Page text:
The trip to school in Manhattan took an hour and a half each way and cost a dollar per week, a sum the family could ill afford.

“But the long hours I spent on trains were far from wasted. I did nearly all my homework while being transported hither and yon. I remember studying my first-year Greek while we rolled slowly over the Brooklyn Bridge…” Benjamin Graham

This diligence left him free to take after-school jobs. At age twelve, Ben found employment delivering goods for a local dairy for $2 per week. He pushed a cart laden with milk bottles to different apartment houses, carried the goods to the cellar, loaded the dumbwaiter and hoisted the heavy wooden box, often as high as the sixth floor. Later, his employer took away the delivery cart and had Ben carry a loaded basket in the hot August sun. In time, he was replaced by a bigger boy. That didn’t stop him from taking another job that required more brawn than brains. At thirteen, he was hired (for a sum unspecified in the Memoirs) to tend a coal furnace. He shoveled out the cinders and performed the “backbreaking job of hauling the barrels of weighty ashes up the cellar steps and then dumping them in a sunken part of the road.”

At the same time, Ben took on two additional jobs: tutoring a neighbor’s boy—the son of renowned labor organizer Joseph Barondess—in mathematics, and transcribing his uncle Maurice’s engineering reports on an Oliver typewriter. He not only devoted some of his brainpower to earning, but he also applied his smarts to thrifty spending. Ben recalls: “we bought only bargains,” such as a five-cent Rocket baseball. He purchased second-hand tennis balls, at three for twenty-five cents. His tennis racket, “a birthday present, a Spalding Favorite, cost a dollar.”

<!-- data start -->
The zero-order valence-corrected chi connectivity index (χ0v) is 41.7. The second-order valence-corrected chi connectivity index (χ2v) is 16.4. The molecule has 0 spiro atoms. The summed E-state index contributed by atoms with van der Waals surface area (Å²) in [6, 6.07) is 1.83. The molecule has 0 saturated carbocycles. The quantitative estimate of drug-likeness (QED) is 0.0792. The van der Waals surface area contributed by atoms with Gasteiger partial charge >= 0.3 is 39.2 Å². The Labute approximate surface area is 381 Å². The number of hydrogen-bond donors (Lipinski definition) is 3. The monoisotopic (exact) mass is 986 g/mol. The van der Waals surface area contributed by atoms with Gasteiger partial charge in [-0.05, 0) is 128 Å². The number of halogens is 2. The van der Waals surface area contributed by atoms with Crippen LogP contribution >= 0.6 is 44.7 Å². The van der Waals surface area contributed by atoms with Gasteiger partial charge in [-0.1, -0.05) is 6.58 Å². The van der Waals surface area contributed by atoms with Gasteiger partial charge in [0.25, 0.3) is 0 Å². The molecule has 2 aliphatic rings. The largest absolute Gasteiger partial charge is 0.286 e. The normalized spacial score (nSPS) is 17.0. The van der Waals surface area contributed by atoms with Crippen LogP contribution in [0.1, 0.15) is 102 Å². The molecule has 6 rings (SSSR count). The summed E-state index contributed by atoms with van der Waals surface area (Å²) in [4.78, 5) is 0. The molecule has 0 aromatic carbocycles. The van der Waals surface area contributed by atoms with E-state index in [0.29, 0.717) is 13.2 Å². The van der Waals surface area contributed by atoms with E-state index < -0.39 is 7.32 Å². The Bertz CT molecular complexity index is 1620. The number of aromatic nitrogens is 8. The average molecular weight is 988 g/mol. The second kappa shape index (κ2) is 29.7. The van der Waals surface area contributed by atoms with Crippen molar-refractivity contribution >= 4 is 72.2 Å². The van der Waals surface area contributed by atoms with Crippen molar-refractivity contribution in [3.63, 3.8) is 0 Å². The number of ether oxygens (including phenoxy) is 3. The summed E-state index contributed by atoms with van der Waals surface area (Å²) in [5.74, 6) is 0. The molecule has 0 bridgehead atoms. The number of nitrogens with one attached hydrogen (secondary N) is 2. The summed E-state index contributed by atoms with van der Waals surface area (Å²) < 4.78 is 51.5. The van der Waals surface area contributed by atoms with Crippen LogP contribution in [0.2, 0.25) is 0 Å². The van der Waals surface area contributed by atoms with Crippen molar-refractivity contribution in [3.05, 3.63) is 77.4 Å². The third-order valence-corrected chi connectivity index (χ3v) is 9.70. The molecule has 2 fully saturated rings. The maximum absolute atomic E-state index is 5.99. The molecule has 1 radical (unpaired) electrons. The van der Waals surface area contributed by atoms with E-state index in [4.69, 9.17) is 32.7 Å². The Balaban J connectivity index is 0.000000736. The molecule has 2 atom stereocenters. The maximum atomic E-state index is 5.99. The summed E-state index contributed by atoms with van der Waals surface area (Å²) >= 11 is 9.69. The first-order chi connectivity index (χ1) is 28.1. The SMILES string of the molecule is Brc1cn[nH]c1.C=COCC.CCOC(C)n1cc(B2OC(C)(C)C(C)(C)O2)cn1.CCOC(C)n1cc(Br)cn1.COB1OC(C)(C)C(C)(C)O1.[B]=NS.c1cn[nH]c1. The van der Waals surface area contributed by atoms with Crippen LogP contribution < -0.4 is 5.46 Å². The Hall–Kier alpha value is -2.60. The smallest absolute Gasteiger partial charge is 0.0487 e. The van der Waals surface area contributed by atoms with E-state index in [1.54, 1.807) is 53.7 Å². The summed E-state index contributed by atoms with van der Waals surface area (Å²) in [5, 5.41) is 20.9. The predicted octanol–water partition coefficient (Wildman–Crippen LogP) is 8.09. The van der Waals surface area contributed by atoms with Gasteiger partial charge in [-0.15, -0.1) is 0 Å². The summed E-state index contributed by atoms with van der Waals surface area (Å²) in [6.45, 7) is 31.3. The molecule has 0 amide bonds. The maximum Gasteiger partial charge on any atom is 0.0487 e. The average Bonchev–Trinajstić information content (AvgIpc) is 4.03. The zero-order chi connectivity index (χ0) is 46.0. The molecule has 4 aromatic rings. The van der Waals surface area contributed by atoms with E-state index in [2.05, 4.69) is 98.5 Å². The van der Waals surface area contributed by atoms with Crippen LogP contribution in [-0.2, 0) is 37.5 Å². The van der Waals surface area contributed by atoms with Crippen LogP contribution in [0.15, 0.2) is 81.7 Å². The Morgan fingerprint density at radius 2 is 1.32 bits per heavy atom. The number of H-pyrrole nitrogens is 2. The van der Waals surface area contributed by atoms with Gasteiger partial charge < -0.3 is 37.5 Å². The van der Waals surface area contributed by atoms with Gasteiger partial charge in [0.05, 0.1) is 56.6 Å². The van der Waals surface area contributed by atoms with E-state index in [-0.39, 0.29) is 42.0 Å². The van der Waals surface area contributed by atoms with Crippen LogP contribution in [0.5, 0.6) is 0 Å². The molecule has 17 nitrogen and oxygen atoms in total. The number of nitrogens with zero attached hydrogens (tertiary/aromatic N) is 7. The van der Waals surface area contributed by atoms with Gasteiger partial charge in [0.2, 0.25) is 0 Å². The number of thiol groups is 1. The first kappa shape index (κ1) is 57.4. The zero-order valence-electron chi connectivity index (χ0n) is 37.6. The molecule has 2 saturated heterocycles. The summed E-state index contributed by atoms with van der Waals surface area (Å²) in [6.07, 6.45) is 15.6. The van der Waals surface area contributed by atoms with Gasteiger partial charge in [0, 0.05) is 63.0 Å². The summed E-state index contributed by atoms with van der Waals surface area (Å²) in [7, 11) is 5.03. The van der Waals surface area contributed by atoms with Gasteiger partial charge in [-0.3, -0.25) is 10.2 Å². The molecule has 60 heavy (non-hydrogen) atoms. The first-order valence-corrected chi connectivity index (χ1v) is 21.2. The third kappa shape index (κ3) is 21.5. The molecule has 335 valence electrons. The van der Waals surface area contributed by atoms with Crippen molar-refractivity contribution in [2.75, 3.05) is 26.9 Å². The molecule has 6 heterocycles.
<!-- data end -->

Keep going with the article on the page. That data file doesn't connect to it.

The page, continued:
Spalding tennis racket

A boyhood of financial hardship made a lifelong impact on the adult man. Benjamin Graham grew up to be a man who chose the subway over taxis, “alleging to myself that [the subway] as quicker… but knowing well that I wanted to save the dollar or so involved.” He also admitted his habit—as a millionaire—of ordering the least expensive entrée on a menu. More profoundly, he never forgot how it felt to lose everything. He knew first-hand the struggle of trying to get by on too little. These experiences kindled his creativity on Wall Street. He invented security analysis and value investing for people like himself and his mother, who wanted their investments to make gains with minimal risk. His essential principle of margin of safety, detailed in The Intelligent Investor, sprang from a boy’s ardent wish to be safe, not sorry, after witnessing his mother’s lost investment in U.S. Steel.

The margin of safety principle guides investors to choose only stocks that they can buy at a price significantly below their intrinsic value. To determine margin of safety, an investor calculates the difference between a stock’s market price and its intrinsic value, as determined by Benjamin Graham’s formula. The larger the margin of safety, the greater the cushion that protects the investor from loss. Countless children, and their parents, shop for bargains, but only this exceptional “small boy”—who bought a baseball and used tennis balls at prices well below their value—grew up to devise a timeless investment principle based on this practice. I’m struck with how elegantly margin of safety distills the lessons of fiscal caution Ben Graham learned in his youth.

Next: The blog dives into Ben Graham’s recognition of his boyhood wounds, as he described them in his own words. In time, Ben Graham gains insight and strength from this wounding that will bring the legendary investor ultimate fulfillment.